Select One of Our Sites
Research, Testing, Engineering and Innovation
From its first years of operation, Simpson Strong-Tie has led the industry in structural connector design. Today, Simpson Strong-Tie holds more patents than all other connector companies combined and has more than 40 engineers on staff. The work Simpson Strong-Tie does in its labs not only helps with new product development, but also with new technology and ideas on how structures are designed and built.
Tyrell Gilb Research Laboratory, Stockton, California
The Tyrell Gilb Research Lab is the hub of the company's research and development activities. The lab's highly specialized equipment tests a structure's ability to resist earthquakes, high winds and other natural disasters. Full-scale structural components are tested using the lab's seismic shake table and cyclic/static test frame. The shake table re-creates ground motion, moving back and forth horizontally at the foundation level. The cyclic static test rig applies force laterally to the top of a wall structure. Together, the two types of testing provide an accurate measurement of a structure's resistance capabilities. In addition, the lab's three-dimensional testing of full-scale buildings is used to help clarify issues regarding allowable resistances of bracing methods under various load conditions. (click here for recent 2D and 3D testing)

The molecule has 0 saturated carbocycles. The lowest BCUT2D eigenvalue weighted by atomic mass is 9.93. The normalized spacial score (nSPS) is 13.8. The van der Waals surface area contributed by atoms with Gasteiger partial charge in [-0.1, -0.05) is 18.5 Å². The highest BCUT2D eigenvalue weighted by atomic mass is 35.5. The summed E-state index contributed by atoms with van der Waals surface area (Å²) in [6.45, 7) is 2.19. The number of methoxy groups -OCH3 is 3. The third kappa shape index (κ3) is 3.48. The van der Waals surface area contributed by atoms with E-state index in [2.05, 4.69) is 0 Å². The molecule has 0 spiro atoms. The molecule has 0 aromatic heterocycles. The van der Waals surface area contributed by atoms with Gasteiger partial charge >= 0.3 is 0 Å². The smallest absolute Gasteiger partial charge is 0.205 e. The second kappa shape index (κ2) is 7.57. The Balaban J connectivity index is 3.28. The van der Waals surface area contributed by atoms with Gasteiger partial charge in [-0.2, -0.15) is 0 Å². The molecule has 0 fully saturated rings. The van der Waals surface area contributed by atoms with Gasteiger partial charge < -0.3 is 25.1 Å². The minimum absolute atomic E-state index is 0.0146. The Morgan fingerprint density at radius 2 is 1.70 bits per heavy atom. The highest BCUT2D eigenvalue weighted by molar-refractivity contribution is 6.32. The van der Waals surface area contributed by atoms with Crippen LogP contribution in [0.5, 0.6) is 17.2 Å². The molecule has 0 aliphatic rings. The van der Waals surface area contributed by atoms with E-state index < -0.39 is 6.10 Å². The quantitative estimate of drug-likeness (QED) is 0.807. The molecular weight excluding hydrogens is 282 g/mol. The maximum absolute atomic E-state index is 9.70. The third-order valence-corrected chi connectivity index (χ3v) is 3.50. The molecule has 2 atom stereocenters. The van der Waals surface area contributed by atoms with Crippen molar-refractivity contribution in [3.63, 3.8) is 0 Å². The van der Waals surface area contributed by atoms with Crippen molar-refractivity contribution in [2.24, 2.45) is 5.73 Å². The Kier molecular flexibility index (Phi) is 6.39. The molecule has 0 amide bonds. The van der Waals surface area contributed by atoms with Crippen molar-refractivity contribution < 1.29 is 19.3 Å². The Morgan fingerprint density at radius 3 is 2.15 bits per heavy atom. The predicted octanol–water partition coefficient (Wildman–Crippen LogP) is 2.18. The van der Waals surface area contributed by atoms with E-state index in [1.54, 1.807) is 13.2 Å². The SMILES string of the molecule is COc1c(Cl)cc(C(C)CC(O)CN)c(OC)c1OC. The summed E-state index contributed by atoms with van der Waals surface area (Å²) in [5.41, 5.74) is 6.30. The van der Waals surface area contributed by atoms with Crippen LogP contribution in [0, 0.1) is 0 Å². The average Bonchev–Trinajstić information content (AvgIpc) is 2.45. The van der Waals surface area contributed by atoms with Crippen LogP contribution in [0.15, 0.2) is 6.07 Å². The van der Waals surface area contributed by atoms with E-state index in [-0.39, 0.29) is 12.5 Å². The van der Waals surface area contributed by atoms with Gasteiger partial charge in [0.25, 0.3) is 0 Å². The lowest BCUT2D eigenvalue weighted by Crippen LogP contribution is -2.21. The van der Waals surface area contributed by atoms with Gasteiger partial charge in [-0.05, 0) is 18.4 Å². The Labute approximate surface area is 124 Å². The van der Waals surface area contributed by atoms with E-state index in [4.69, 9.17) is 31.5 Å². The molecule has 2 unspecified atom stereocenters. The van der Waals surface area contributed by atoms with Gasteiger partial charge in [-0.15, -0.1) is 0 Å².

The lab is named in memory of Tyrell (Tye) Gilb, a former professor of architecture who led the company's research and development efforts for 35 years. "Tye's legacy of innovative product development lives on through the work done here," say Tom Fitzmyers, Chairman of Simpson Strong-Tie. "The laboratory's testing capabilities allow us to advance our structural design technology, which improves building safety and ultimately help save lives. That would have made Tye very proud."
Anchor Systems Research and Development Facility, Addison, Illinois
The main function of the Addison facility is to test the structural integrity of concrete structures. On-site equipment can simulate earthquakes and other forces that can cause concrete to crack. Research from the Addison lab is used primarily to develop new mechanical anchor and adhesive products for commercial, industrial and infrastructure construction. It is one of only a few labs in the U.S. accredited for this type of testing.
In addition, Simpson Strong-Tie has a Connector Lab at its home office in Pleasanton, California as well as several regional research facilities across the globe.
Next: Branch Laboratories
Also in this section: